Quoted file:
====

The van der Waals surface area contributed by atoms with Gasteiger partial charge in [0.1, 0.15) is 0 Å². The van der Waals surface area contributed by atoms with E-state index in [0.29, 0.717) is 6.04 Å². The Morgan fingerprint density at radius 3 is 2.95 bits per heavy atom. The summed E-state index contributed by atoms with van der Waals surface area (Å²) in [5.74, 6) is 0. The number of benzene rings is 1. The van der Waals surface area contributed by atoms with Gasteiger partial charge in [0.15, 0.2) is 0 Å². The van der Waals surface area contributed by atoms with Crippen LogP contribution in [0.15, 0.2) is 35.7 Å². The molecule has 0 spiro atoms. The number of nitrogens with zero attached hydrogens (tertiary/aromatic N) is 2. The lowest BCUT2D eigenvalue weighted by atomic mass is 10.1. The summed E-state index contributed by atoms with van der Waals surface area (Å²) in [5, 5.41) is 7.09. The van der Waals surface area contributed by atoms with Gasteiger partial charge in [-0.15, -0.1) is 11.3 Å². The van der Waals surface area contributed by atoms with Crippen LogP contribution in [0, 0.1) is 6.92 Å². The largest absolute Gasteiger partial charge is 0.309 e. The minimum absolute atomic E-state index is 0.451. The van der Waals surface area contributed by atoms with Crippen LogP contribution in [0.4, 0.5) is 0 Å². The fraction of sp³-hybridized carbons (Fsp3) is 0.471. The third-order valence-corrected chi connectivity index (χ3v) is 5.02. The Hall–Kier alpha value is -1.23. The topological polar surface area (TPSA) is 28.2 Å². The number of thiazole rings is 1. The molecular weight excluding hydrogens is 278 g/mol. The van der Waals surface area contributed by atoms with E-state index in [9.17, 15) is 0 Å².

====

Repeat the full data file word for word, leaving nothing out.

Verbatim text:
The van der Waals surface area contributed by atoms with Gasteiger partial charge in [0.1, 0.15) is 0 Å². The van der Waals surface area contributed by atoms with E-state index in [0.29, 0.717) is 6.04 Å². The Morgan fingerprint density at radius 3 is 2.95 bits per heavy atom. The summed E-state index contributed by atoms with van der Waals surface area (Å²) in [5.74, 6) is 0. The number of benzene rings is 1. The van der Waals surface area contributed by atoms with Gasteiger partial charge in [0.15, 0.2) is 0 Å². The van der Waals surface area contributed by atoms with Crippen LogP contribution in [0.15, 0.2) is 35.7 Å². The molecule has 0 spiro atoms. The number of nitrogens with zero attached hydrogens (tertiary/aromatic N) is 2. The lowest BCUT2D eigenvalue weighted by atomic mass is 10.1. The summed E-state index contributed by atoms with van der Waals surface area (Å²) in [5, 5.41) is 7.09. The van der Waals surface area contributed by atoms with Gasteiger partial charge in [-0.15, -0.1) is 11.3 Å². The van der Waals surface area contributed by atoms with Crippen LogP contribution in [0, 0.1) is 6.92 Å². The largest absolute Gasteiger partial charge is 0.309 e. The minimum absolute atomic E-state index is 0.451. The van der Waals surface area contributed by atoms with Crippen LogP contribution in [0.4, 0.5) is 0 Å². The fraction of sp³-hybridized carbons (Fsp3) is 0.471. The third-order valence-corrected chi connectivity index (χ3v) is 5.02. The Hall–Kier alpha value is -1.23. The topological polar surface area (TPSA) is 28.2 Å². The number of thiazole rings is 1. The molecular weight excluding hydrogens is 278 g/mol. The van der Waals surface area contributed by atoms with E-state index in [9.17, 15) is 0 Å².